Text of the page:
Trump may raise temperature with China but it is time some protocols were challenged, experts say
Donald Trump has earned his reputation for recklessness over many months. But not everyone is convinced his bumpy entry into Asian strategy in the form of a rare phone conversation with Taiwan's leader spells dangerous anarchy in Asia.
Rather, some believe, Trump's call with Tsai Ing-wen sends a much-needed signal to Beijing that the unquestioned protocols that allow it to launch a diplomatic protest over a simple phone call between two democratically elected leaders no longer apply.
That will raise the temperature and countries in the region including allies such as Australia need to be ready for that. But some experts believe that creating some doubt in Beijing's mind is in the best interests of the region.
China has been in a favourable groove. It has steadily put its stamp on the South China Sea without challenge. It has marginalised Taiwan. It has smoothed things over with the Philippines just months after the devastating arbitral decision that sided with Manila. It has kept ASEAN neutered.
"I can see the logic of using some uncertainty for creative effect to place the thought in China's mind that the US is not automatically going to support its core interests," said Euan Graham, director of the Lowy Institute's international security program, who described much of the reaction to the phone call as "overwrought".
"There is a risk element to that but I'm at the end of the spectrum that says the US has to … accept more risk in its relationship with China."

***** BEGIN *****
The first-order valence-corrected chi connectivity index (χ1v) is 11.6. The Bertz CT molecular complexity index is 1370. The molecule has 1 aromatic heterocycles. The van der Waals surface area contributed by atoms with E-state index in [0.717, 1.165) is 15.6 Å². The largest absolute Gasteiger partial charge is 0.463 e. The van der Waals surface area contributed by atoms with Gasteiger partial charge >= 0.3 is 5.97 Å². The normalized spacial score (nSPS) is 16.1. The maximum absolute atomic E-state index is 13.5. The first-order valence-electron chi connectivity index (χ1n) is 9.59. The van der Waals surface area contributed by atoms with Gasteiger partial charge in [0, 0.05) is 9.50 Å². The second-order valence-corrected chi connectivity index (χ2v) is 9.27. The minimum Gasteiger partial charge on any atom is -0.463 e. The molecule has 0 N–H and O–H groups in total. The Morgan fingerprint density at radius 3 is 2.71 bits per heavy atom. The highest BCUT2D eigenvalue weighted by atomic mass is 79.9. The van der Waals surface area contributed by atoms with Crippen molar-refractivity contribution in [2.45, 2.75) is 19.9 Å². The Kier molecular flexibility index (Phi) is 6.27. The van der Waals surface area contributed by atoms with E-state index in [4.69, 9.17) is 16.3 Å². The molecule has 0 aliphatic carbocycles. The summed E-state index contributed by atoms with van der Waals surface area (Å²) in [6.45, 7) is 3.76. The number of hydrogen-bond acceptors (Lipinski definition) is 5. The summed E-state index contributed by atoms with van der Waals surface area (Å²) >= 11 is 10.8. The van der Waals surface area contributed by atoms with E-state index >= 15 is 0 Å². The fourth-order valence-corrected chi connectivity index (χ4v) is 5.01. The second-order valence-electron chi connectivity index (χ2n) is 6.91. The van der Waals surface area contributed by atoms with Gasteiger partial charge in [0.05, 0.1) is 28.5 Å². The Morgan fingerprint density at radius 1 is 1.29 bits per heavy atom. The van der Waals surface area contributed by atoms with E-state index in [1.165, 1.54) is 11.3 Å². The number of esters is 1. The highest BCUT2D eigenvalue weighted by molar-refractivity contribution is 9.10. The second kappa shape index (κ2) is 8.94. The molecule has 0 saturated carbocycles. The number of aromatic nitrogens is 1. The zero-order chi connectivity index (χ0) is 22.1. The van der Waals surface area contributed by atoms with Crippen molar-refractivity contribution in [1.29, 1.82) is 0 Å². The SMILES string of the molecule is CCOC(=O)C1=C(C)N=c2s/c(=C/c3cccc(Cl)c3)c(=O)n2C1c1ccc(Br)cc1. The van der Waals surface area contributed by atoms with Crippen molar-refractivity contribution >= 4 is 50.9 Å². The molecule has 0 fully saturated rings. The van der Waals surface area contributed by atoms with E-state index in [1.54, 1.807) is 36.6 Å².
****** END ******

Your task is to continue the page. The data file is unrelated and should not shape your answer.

He said the established order had in many ways failed Taiwan.
Peter Jennings, executive director of the Australian Strategic Policy Institute, said Trump was "sending a very clear signal to Beijing that he's not going to be taken for granted and China will not be able to dictate the terms to him as to how the US engages with Taiwan".
"I actually think it may be no bad thing for the Chinese to be a little uncertain in how they behave towards Trump. It will curb some of their brinkmanship on the South China Sea."
Both Dr Graham and Mr Jennings said the Trump administration would most likely maintain the "one China" policy that does not diplomatically recognise Taiwan.
But Mr Jennings said Mr Trump could increase arms sales to Taipei and would likely take a firmer line on other flashpoint issues such as Beijing's island-building in the South China Sea.
The question remains to what extent it is carefully calculated and calibrated policy rather than just Mr Trump shooting from the hip. Dr Graham and Mr Jennings both believed it was deliberate and planned.
Mr Jennings said more would be expected of allies including Australia in this new era.
Dr Graham said Australia was well-placed as an ally and would likely be under less pressure than some countries such as South Korea and Japan – though Japanese Prime Minister Shinzo Abe wanted to make Japan's position more muscular anyway.
Question marks over the level of Asia expertise in the incoming Trump administration – given how many Republicans vowed not to work with Mr Trump – could be an opportunity for Australia, Dr Graham said.
"I think that gives Australia leverage in the alliance."